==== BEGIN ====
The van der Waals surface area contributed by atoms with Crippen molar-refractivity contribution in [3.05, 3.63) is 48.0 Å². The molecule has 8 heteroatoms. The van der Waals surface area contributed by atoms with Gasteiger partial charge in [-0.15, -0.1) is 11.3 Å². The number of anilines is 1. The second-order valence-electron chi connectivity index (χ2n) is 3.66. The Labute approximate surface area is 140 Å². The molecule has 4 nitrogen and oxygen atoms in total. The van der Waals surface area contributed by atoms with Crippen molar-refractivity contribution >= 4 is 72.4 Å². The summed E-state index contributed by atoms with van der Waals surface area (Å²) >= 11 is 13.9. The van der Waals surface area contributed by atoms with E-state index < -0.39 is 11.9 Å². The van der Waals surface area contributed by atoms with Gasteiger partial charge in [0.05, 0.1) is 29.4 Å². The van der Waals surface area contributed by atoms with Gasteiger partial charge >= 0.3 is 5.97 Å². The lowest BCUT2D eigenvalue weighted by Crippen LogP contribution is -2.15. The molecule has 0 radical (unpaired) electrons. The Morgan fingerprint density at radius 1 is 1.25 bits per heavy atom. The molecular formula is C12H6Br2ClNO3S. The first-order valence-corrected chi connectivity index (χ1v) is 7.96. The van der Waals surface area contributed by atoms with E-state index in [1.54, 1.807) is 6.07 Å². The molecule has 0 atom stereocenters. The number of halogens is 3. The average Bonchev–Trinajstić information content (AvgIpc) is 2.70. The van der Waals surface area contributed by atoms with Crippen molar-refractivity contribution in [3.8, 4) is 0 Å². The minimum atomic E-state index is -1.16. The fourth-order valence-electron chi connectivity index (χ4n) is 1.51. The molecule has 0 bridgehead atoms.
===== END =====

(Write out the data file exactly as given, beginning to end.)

The van der Waals surface area contributed by atoms with Crippen molar-refractivity contribution in [3.05, 3.63) is 48.0 Å². The molecule has 8 heteroatoms. The van der Waals surface area contributed by atoms with Gasteiger partial charge in [-0.15, -0.1) is 11.3 Å². The number of anilines is 1. The second-order valence-electron chi connectivity index (χ2n) is 3.66. The Labute approximate surface area is 140 Å². The molecule has 4 nitrogen and oxygen atoms in total. The van der Waals surface area contributed by atoms with Crippen molar-refractivity contribution >= 4 is 72.4 Å². The summed E-state index contributed by atoms with van der Waals surface area (Å²) >= 11 is 13.9. The van der Waals surface area contributed by atoms with E-state index < -0.39 is 11.9 Å². The van der Waals surface area contributed by atoms with Gasteiger partial charge in [0.05, 0.1) is 29.4 Å². The van der Waals surface area contributed by atoms with Gasteiger partial charge >= 0.3 is 5.97 Å². The lowest BCUT2D eigenvalue weighted by Crippen LogP contribution is -2.15. The molecule has 0 radical (unpaired) electrons. The Morgan fingerprint density at radius 1 is 1.25 bits per heavy atom. The molecular formula is C12H6Br2ClNO3S. The first-order valence-corrected chi connectivity index (χ1v) is 7.96. The van der Waals surface area contributed by atoms with E-state index in [1.54, 1.807) is 6.07 Å². The molecule has 0 atom stereocenters. The number of halogens is 3. The average Bonchev–Trinajstić information content (AvgIpc) is 2.70. The van der Waals surface area contributed by atoms with Crippen molar-refractivity contribution in [3.8, 4) is 0 Å². The minimum atomic E-state index is -1.16. The fourth-order valence-electron chi connectivity index (χ4n) is 1.51. The molecule has 0 bridgehead atoms.